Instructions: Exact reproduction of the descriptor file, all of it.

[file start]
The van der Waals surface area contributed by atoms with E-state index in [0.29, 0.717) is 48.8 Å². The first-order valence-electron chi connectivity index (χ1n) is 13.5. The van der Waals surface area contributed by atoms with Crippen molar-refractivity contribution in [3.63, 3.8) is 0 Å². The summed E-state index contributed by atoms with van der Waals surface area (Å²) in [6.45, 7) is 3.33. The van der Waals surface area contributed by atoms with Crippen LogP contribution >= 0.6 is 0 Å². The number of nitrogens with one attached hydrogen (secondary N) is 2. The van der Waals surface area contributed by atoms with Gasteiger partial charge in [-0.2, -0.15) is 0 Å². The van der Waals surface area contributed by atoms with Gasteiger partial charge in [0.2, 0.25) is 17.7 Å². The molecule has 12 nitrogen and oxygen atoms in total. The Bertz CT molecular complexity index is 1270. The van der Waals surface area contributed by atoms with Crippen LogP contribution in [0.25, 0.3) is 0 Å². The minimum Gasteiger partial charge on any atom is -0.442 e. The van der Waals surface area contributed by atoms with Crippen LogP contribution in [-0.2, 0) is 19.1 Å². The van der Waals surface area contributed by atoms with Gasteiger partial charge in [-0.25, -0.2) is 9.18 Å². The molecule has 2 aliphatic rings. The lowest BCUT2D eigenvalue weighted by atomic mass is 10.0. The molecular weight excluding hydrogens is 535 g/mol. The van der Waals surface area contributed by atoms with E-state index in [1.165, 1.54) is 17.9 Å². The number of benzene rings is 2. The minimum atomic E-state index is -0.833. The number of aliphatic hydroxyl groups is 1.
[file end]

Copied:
The van der Waals surface area contributed by atoms with E-state index in [0.29, 0.717) is 48.8 Å². The first-order valence-electron chi connectivity index (χ1n) is 13.5. The van der Waals surface area contributed by atoms with Crippen molar-refractivity contribution in [3.63, 3.8) is 0 Å². The summed E-state index contributed by atoms with van der Waals surface area (Å²) in [6.45, 7) is 3.33. The van der Waals surface area contributed by atoms with Crippen LogP contribution >= 0.6 is 0 Å². The number of nitrogens with one attached hydrogen (secondary N) is 2. The van der Waals surface area contributed by atoms with Gasteiger partial charge in [-0.2, -0.15) is 0 Å². The van der Waals surface area contributed by atoms with Gasteiger partial charge in [0.2, 0.25) is 17.7 Å². The molecule has 12 nitrogen and oxygen atoms in total. The Bertz CT molecular complexity index is 1270. The van der Waals surface area contributed by atoms with Crippen LogP contribution in [0.25, 0.3) is 0 Å². The minimum Gasteiger partial charge on any atom is -0.442 e. The van der Waals surface area contributed by atoms with Crippen LogP contribution in [-0.2, 0) is 19.1 Å². The van der Waals surface area contributed by atoms with Gasteiger partial charge in [-0.25, -0.2) is 9.18 Å². The molecule has 2 aliphatic rings. The lowest BCUT2D eigenvalue weighted by atomic mass is 10.0. The molecular weight excluding hydrogens is 535 g/mol. The van der Waals surface area contributed by atoms with E-state index in [1.165, 1.54) is 17.9 Å². The number of benzene rings is 2. The minimum atomic E-state index is -0.833. The number of aliphatic hydroxyl groups is 1.